Why time intervals are important in F1 racing

The time gaps between cars in Formula 1 races are often measured in fractions of a second as 20 cars speed around tracks, often reaching speeds over 200 mph. Sometimes, the time difference between the first and last cars finishing a race can be just a few seconds, showing how closely they compete. It's not unusual for cars to finish within tenths or hundredths of a second of each other, so timing is crucial in F1 racing.

Read more
Maserati rounds off its 2025 Folgore lineup with an electric GranCabrio
Maserati's sports convertible goes all-electric
Maserati GranCabrio Folgore

Maserati has unveiled the final piece of its 2024 electrification puzzle in the form of the GranCabrio Folgore -- an all-electric version of its new convertible. The battery-powered roadster was unveiled as part of “Folgore Days,” a celebration of Maserati’s new electric lineup held in Italy’s motor valley. Folgore Days itself is following on from the Formula E racing weekend at Misano World Circuit -- with Maserati being the only luxury brand represented in the electric racing series.

The Trident has gone all out with its latest offering, producing what it claims is the fastest electric convertible on the market. It can do 0-60 in 2.8 seconds and is capable of hitting speeds of just over 180 miles per hour. As with many of Maserati’s sportier offerings, “Corsa Mode” is available and is the easiest way to get the most out of your electric Maserati. The vehicle produces just over 750 horsepower, though with boost, this can briefly reach around 820 horsepower. So the GranCabrio sits alongside its hard-top sibling as the most powerful vehicle Maserati currently offers.

Read more
This is what’s new with the 2025 Subaru Forester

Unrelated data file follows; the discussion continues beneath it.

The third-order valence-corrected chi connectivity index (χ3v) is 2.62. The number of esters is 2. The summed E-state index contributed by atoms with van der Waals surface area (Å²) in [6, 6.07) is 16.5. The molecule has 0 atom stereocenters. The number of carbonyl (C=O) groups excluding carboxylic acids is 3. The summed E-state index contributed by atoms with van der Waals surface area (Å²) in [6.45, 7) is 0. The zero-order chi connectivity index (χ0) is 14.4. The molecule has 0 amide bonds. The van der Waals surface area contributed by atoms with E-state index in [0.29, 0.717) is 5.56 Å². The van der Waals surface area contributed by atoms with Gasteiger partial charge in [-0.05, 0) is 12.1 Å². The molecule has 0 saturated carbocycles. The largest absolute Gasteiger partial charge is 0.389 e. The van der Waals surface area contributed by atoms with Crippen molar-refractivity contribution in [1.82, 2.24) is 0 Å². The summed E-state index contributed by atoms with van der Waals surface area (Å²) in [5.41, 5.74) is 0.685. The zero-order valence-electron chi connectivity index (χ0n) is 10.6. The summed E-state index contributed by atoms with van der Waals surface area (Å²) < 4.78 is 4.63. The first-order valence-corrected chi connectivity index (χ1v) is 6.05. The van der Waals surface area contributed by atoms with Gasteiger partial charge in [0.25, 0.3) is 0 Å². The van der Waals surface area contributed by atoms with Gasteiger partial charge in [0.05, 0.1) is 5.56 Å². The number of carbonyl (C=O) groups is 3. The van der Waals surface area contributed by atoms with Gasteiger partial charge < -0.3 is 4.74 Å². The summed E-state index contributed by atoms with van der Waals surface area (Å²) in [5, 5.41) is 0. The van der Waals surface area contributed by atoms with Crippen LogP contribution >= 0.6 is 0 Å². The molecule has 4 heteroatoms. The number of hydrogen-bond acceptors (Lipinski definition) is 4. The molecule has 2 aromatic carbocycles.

Rather than reinvent models every few years, Subaru focuses on improving each model incrementally.
Right side profile shot of a 2025 Subaru Forester parked on a stone drive in front of a multiple story stone mansion.

Subaru introduced the sixth-generation 2025 Forester SUV in five trim levels. The sixth variant, the Forester Wilderness, remains unchanged for 2025 because Subaru redesigned the 2024 version of the more rugged, off-road trim. Like all Subaru SUVs and most sedans, the 2025 Forester trims have full-time, symmetrical all-wheel drive (AWD), four-cylinder Boxer internal combustion engines (ICEs), and continuously variable transmissions (CVTs).
Why 2025 Subaru Forester trim levels matter

Unless you already own a Subaru, and even then, discerning the changes between years is difficult. Walk on a Subaru dealership lot with new cars mixed with used models, and it's easy to mistake a 10-year-old Forester or Outback for a spanking new version. Subaru doesn't make drastic design changes. The brand's value point is based on reliability and durability, much more than attracting attention with spiffy new profiles.

Read more